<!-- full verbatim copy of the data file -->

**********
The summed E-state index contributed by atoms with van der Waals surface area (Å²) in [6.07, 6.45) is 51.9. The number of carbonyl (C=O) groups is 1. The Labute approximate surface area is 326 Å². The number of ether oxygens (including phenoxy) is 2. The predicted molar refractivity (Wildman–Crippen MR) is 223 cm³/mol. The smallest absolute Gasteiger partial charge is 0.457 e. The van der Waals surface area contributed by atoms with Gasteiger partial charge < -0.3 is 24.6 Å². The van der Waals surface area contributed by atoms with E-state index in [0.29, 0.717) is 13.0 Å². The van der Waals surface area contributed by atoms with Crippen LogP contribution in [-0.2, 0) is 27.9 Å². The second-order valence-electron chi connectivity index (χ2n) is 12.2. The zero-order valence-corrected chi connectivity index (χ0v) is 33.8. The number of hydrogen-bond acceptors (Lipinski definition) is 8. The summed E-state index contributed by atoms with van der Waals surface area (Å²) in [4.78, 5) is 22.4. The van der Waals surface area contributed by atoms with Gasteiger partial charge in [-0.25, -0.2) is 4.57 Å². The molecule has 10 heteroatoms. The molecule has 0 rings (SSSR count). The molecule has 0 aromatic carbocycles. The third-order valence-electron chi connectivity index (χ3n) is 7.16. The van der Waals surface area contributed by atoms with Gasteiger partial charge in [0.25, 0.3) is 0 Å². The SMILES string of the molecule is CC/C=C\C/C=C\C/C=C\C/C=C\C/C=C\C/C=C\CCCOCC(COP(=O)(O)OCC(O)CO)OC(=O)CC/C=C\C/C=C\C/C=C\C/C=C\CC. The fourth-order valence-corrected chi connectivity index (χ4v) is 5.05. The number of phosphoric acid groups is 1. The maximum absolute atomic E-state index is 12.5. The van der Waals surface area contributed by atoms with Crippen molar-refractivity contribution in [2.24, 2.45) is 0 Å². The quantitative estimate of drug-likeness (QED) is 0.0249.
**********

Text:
The summed E-state index contributed by atoms with van der Waals surface area (Å²) in [6.07, 6.45) is 51.9. The number of carbonyl (C=O) groups is 1. The Labute approximate surface area is 326 Å². The number of ether oxygens (including phenoxy) is 2. The predicted molar refractivity (Wildman–Crippen MR) is 223 cm³/mol. The smallest absolute Gasteiger partial charge is 0.457 e. The van der Waals surface area contributed by atoms with Gasteiger partial charge < -0.3 is 24.6 Å². The van der Waals surface area contributed by atoms with E-state index in [0.29, 0.717) is 13.0 Å². The van der Waals surface area contributed by atoms with Crippen LogP contribution in [-0.2, 0) is 27.9 Å². The second-order valence-electron chi connectivity index (χ2n) is 12.2. The zero-order valence-corrected chi connectivity index (χ0v) is 33.8. The number of hydrogen-bond acceptors (Lipinski definition) is 8. The summed E-state index contributed by atoms with van der Waals surface area (Å²) in [4.78, 5) is 22.4. The van der Waals surface area contributed by atoms with Gasteiger partial charge in [-0.25, -0.2) is 4.57 Å². The molecule has 10 heteroatoms. The molecule has 0 rings (SSSR count). The molecule has 0 aromatic carbocycles. The third-order valence-electron chi connectivity index (χ3n) is 7.16. The van der Waals surface area contributed by atoms with Gasteiger partial charge in [0.25, 0.3) is 0 Å². The SMILES string of the molecule is CC/C=C\C/C=C\C/C=C\C/C=C\C/C=C\C/C=C\CCCOCC(COP(=O)(O)OCC(O)CO)OC(=O)CC/C=C\C/C=C\C/C=C\C/C=C\CC. The fourth-order valence-corrected chi connectivity index (χ4v) is 5.05. The number of phosphoric acid groups is 1. The maximum absolute atomic E-state index is 12.5. The van der Waals surface area contributed by atoms with Crippen molar-refractivity contribution in [2.24, 2.45) is 0 Å². The quantitative estimate of drug-likeness (QED) is 0.0249.